“All journeys have secret destinations of which the traveler is unaware.” – Martin Buber
Continuing on our exploration of Hong Kong island, we were looking forward to visiting the Victoria Peak. We booked our tickets ahead while we were still in Manila, saving us a little money. We paid HKD 235 for the entrances to the Madame Tussauds Wax Museum and Sky Terrace 428, and for round-trip Peak tram rides.
There was a very long line to the entrance of the Peak Tram. Initially, we fell in line, but I headed towards the entrance to check if there’s a separate entrance for those who had online reservation already. Luckily, there was!
Just when we thought we skipped the lines already, we were surprised to see a lot of people waiting for the Peak Tram, just like how we waited for the cable car in Ngong Ping 360. The difference was that once you get past through the turnstile, there were no more lines! You simply had to find your own way in. Phew!
At first, I was somewhat disappointed since there were a lot of buildings hovering over the Hong Kong’s landscape. There’s nothing to see, except windows of residential buildings following one after another.
Soon, it became pretty scary once the tram was climbing up the hill. There was a point when I felt as though it would reverse its way anytime soon. However, as we rose above the city, the view became breathtaking.
We decided to see the wax museum first since it was still early, and we wanted to watch the sun set.
I was hesitant at first to book a ticket which includes entrance to the Madame Tussauds wax museum. I have to admit that I am very, very scared of mannequins, statues, and other human-like objects. Going to a museum full of the things I am scared of didn’t appeal exactly as fun.
My love for experiences took over my thoughts and made me go for a visit. I was in Hong Kong after all. How many times will I do this in my life? So there.
We were still at the entrance when my heart froze. There was this wax statue of Jackie Chan, and visitors were encouraged to take a photo with it. Taking that photo with Jackie Chan the wax figure was already scary. Hell, I felt like backing out on seeing the museum. I was lucky that I was not travelling on my own. Otherwise, I would have exited.
The first room that we entered were full of wax figures standing as though they’re part of the visitors. That was torture for me — I was sweating in a very cold room, hence I headed to the next exhibit. Unfortunately, the next one detailed how the wax figures were made. So there’s a head, a hand, and other parts of the body made of wax that really turned me off. I had to look down to the floor the whole time!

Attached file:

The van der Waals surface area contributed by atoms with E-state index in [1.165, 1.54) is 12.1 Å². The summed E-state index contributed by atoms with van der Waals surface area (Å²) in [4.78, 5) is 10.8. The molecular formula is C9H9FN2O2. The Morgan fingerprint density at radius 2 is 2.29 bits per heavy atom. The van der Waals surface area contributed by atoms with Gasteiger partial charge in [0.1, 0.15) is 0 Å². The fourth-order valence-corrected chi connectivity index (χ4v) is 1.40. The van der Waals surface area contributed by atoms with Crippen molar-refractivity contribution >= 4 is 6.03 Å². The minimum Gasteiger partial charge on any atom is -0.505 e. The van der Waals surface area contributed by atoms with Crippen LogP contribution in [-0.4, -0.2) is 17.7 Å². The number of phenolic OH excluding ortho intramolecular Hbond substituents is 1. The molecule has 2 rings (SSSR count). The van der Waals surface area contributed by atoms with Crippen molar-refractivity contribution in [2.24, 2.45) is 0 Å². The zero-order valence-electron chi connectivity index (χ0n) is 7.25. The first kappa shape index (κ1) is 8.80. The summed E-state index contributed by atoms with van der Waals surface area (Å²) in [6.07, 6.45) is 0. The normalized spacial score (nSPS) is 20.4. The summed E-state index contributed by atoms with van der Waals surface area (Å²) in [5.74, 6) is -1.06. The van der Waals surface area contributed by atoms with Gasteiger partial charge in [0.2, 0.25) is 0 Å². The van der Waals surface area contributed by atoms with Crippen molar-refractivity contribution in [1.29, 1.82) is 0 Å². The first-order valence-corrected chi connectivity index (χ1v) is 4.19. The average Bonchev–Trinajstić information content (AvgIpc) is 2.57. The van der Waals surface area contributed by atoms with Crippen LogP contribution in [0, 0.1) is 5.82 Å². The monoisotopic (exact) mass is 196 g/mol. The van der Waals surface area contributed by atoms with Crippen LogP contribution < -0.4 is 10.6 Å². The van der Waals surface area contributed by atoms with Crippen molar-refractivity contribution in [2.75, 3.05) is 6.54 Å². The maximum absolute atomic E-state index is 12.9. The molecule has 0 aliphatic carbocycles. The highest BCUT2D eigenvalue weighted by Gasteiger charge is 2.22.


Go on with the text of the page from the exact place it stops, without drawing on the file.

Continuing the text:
The exhibits that followed were a bit more relaxing for me. You see, as long as there’s a “safe” distance away from the figures, I’d be okay. Maybe that’s when I started to enjoy the place a bit. Still, when there were spots that showcased a lot of prominent people, I freaked out.
In the end, I survived the Wax Museum. I’m not sure if I’m going to do that again in my life. Looking back, I’m just happy that I did it.
After riding a lot of escalators to reach the Sky Terrace, we were stunned. Cold air was hitting our faces as we saw Hong Kong in a different light. There we were, standing in the best place to see Hong Kong. How I loved the view! It’s one where a perfect harmony of modern buildings and natural creation arose, and where water and greenery met to create a delicate balance that would absolutely make anyone fall in love with the sight. Wow! Of all places I’ve seen, Hong Kong was the only cosmopolitan city that made me feel that there’s more to new skyscrapers and efficient transportation. This place was very, very beautiful!
As luck would have it, our timing was perfect for sundown. We saw this beautiful landscape during the day, and we saw how stunning it could get at night.
Victoria Peak would always have a special place in my heart. I was absolutely in awe with the beauty that this place had to offer. (Maybe I’d skip the wax museum next time, haha!)